Music

Hiromi: Finding Music In The Daily Din

NPR | March 10, 2013 8:20 a.m.

Contributed By:

NPR Staff

Hiromi's latest album is called Move.

Hiromi's latest album is called Move.

Courtesy of the artist, Sakiko Nomura

Japanese pianist Hiromi approached the making of her latest album with a love for all kinds of sound, no matter how quotidian.

“Even a car honk, I love it,” Hiromi says. “Sometimes, when you are at the crossing point of the street, you hear different car honks at the same time and you hear amazing chords.”

She says there’s one particular sound from daily life that she could never warm up to, however, even though she depends on it to wake up: the chime of an alarm clock.

“Every morning it just bothers me so much,” she says. “And I thought, if I write a song using that sound, then I might be able to love it.”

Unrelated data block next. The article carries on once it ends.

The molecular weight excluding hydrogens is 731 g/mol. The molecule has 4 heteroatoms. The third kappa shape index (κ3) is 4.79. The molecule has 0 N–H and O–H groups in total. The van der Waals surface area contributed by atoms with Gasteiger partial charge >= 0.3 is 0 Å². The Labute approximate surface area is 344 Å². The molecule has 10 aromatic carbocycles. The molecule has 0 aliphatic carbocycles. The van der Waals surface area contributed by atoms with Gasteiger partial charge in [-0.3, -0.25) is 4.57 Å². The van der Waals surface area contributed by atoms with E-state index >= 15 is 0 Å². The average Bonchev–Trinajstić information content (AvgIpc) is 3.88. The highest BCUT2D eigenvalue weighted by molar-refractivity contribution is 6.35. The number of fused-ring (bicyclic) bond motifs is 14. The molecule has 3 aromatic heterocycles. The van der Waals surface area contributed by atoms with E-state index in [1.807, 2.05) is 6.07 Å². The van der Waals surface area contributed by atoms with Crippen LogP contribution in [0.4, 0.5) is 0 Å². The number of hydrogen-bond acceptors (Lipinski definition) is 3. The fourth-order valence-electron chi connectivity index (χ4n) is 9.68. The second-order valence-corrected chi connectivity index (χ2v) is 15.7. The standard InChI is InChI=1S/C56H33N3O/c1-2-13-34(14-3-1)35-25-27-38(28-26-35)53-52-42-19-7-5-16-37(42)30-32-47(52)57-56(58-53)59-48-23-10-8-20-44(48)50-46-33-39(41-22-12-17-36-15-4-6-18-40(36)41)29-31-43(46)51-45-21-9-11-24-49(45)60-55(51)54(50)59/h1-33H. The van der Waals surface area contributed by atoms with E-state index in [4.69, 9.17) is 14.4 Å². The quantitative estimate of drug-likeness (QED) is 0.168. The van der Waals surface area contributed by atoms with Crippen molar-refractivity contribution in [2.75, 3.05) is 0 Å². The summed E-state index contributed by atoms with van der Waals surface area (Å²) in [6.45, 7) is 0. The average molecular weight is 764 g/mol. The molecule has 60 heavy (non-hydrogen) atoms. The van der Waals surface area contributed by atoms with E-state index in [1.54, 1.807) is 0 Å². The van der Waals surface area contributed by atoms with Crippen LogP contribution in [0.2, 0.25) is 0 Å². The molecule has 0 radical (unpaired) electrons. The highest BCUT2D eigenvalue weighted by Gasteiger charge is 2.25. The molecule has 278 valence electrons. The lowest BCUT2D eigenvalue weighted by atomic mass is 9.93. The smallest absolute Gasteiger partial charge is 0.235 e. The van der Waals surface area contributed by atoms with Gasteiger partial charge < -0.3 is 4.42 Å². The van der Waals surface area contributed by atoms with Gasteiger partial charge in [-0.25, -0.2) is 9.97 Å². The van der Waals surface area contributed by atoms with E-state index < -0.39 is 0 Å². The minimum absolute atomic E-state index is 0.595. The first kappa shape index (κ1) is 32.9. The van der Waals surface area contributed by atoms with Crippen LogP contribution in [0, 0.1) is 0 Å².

Hence the title track, Move, which kicks off Hiromi’s new album with a pulsing tone that steadily grows louder, more insistent and chaotic. She says with a laugh, “It shows how hectic my morning is, really.”

Move is the soundtrack of a day, with each piece of music representing a different moment — from sunrise to sunset and the momentum, malaise, joy and quiet reflection that are all part of one day on earth. To round out the project, Hiromi teamed up with two of the music world’s hardest-working session men, bass guitarist Anthony Jackson and drummer Simon Phillips.

Hear Hiromi’s full conversation with NPR’s Rachel Martin by clicking the audio link on this page.

Copyright 2013 NPR. To see more, visit http://www.npr.org/.

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